Elephant in the room2/4/2015
It takes a professional to weather a blackout. The lights quit unexpectedly midway through the first act of “The Elephant Man” — perhaps this had to do with the blizzard outside — yet Bob Baskerville kept on, unfazed. As Gomm, head of the hospital providing sanctuary to the deformed title character, he went on delivering some bad news to an underling.
“You are truly sacked,” declared Baskerville. Even in the dark, you could make out his ramrod, unforgiving posture. By the time the lights came back, Steve Hickle, as the former orderly, could only slink away.
The production comes off with laser focus and makes rattling, swift work of a Bernard Pomerance script that, at worst, would come across like a history lecture. First performed in 1977, this “Elephant Man” has little in common with the David Lynch movie; it does without latex or special effects. Still, both works are based on the brief, tragic life of John (or Joseph) Merrick, a freakshow unto himself back in Victorian England. After Merrick was taken in by a London hospital, he became a darling of high society. But he died as he lived — alien and incurable.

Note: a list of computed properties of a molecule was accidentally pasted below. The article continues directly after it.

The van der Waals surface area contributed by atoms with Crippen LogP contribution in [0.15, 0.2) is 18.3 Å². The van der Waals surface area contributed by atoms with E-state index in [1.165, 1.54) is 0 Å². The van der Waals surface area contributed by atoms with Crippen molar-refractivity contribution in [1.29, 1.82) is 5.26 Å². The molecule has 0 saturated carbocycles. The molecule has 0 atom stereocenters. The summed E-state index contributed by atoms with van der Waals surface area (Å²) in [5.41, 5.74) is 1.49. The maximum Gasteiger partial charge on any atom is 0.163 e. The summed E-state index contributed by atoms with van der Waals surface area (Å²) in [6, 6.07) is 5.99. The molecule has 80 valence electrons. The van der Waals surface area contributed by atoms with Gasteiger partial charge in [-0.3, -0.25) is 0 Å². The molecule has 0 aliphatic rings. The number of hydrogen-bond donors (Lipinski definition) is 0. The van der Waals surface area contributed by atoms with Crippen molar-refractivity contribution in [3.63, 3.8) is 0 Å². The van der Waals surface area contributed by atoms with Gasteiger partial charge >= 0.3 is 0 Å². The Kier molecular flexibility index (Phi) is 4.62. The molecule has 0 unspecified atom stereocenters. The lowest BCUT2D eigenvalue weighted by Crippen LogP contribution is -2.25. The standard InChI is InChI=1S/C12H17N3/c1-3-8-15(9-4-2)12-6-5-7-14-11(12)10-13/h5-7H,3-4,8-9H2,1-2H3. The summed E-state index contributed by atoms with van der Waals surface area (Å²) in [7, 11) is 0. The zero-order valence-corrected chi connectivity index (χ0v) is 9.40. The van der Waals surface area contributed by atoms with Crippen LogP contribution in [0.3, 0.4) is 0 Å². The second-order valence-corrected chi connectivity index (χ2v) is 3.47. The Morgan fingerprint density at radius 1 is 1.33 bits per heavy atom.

Pomerance enhanced these ironies with super titles such as “Mercy and Justice Elude Us,” and Tallgrass put an edge on these, projecting them on fluttery, fraying canvas. Otherwise, the set keeps things simple, with black cage-lamps on white brick pillars. The direction shuttles the cast from side to side to create scene changes as well as using blackouts — intentional in every case but one.
Still, nothing put this show across like its experienced and versatile cast. While Gomm gave his orderly the sack, off to one side stood Michael Davenport, one of the few local actors with a resume to match Baskerville’s. As Dr. Treves, Davenport deferred to his boss. As the savior of the Elephant Man, he shows up in almost every scene, and in a hair-raising freefall, goes from a star doctor to a near-psychotic. Along the way, Davenport makes canny use of his Brainiac forehead, poking it as if his mind has betrayed him.
As for Andrea Markowski, the actress who provides Merrick’s entrée to rarified social circles, she delivers her richest performance to date. Even when naked to the waist, her hands cupped over her breasts, she makes you notice her glare: wounded, angry, yet hoping against hope.
The true energy source, however, remains the Elephant Man. Abraham Swee generates electricity in a way that recalls David Bowie, the first to play the role on Broadway. As Swee contorts his lean body to mimic Merrick’s disfigurement, his hips seem to go out of joint, his neck seemingly lengthening a few inches as well. Even more startling is his voice, turning glottal, almost burpy, yet ever a challenge to his visitors, biting off sharp-edged questions. No lecture ever sounded so unpredictable, so penetrating.
Overheard in the Lobby: Bard Lite: In Ames, Actors’ presents “The Complete Works of William Shakespeare (Abridged) [Revised].” CV
John Domini is a published local author who has lived on both coasts and abroad and enjoyed theater everywhere. See www.johndomini.com.